Winter jackets and coats are often ‘enough’ for older babies, or if you live in a climate where winters aren’t too cold. Avoid smothering your child in a jacket or blanket. Make sure your baby’s face is visible and that he/ she is able to breathe comfortably at all times.
Car seat cover
Car seat covers are very convenient. All you do is put your baby in the car seat, and you’re done. They cover your baby almost completely. The one negative about these covers is that they’re expensive and you don’t use them too long. If you live in a climate where you go through long winters, they are a better investment.
A decent stroller blanket is one that fully covers your baby, keeps him/her warm, and can tie to the stroller. Babies tend to kick and you don’t want to find your stroller cover in the mud.
Stroller blankets have become very popular over the last few winter seasons, for obvious reasons. When you are pushing your baby in the stroller and the wind is coming head-on, that wind is hitting your baby, first. This is why savvy parents have been investing in stroller blankets that effectively keep their babies warm.
When you are looking for a stroller blanket, look for one that will cover your baby’s feet fully. Throwing any blanket on your baby is definitely helpful, but the wind can still cut in underneath the blanket, leaving your baby exposed. The double fleece blanket below has drawstrings at the bottom to create a pocket for your baby’s feet, so that he/she is fully covered.
Preparing For A Winter Baby
Find drafts and eliminate them
Actively look for drafts in your house. Eliminate them by covering them up. If they cannot be eliminated, avoid them. Check for drafts at open doors, open windows, and at vents.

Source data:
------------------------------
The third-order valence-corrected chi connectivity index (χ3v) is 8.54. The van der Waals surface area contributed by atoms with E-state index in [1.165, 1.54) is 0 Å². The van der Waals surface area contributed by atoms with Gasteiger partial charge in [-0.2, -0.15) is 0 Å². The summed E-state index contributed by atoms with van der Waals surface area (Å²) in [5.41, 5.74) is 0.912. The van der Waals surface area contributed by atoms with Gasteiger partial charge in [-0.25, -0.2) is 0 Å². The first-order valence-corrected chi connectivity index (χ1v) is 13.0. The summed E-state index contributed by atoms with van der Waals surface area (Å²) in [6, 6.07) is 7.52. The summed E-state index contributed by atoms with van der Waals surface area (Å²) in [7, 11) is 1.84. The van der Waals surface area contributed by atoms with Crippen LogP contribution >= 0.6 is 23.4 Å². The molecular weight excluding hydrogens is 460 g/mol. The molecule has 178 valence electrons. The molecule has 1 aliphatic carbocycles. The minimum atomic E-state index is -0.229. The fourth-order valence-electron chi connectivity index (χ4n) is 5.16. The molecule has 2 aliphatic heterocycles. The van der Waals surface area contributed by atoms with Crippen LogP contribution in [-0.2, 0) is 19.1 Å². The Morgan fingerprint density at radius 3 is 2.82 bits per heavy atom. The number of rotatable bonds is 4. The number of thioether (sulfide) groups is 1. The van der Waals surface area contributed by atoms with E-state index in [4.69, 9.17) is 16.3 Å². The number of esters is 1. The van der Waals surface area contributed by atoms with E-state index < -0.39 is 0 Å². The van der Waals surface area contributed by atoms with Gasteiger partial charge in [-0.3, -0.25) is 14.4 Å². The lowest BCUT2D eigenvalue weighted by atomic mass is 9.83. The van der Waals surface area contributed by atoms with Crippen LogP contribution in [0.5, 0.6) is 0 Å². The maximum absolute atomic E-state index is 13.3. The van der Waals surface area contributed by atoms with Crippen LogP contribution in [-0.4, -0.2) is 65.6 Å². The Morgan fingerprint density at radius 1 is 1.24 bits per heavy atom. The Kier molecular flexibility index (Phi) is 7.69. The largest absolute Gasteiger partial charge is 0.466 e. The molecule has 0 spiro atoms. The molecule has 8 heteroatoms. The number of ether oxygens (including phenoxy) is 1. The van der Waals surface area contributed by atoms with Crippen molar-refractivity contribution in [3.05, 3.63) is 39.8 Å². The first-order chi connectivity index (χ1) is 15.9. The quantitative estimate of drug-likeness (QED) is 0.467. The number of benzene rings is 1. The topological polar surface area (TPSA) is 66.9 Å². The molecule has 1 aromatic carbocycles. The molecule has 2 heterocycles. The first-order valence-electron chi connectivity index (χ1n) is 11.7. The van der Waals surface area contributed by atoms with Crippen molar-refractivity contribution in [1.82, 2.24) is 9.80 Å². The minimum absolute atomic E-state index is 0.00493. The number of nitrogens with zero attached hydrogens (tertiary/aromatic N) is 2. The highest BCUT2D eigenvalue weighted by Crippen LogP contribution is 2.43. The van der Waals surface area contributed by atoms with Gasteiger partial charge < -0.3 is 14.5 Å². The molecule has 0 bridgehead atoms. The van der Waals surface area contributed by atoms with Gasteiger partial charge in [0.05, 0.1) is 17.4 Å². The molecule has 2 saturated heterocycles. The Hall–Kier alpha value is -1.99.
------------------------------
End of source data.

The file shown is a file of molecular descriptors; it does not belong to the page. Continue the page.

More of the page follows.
Keep the nursery warm
Whether your baby sleeps in a nursery or your room, keep that room warm, but not hot. According to the American Academy of Pediatrics (AAP), your baby should be warm and comfortable, but not overheated. Overheated babies are at greater risk for SIDS (Sudden infant death syndrome).
Wash your hands regularly
Washing your hands regularly is just a great habit to get into, especially when you have a baby around. Germs spread quickly and our babies are most vulnerable to them. Keep a bottle of hand sanitizer of each floor of your house for easy access.
When you take your baby on car rides, it helps to put the car heater on for a few minutes before you plan to leave. This makes it more comfortable for you and your baby.
Carseat warmers are also a great idea because they can instantly warm your baby’s seat.
Falls are common during the winter because of ice on roads and pavements. If you are carrying your baby, you may already be a little off balance. It is therefore always a good idea to wear shoes with grippy tracks, like sneakers. Keep in mind that if you go down, your baby goes down too.
Happy Winter. Stay warm!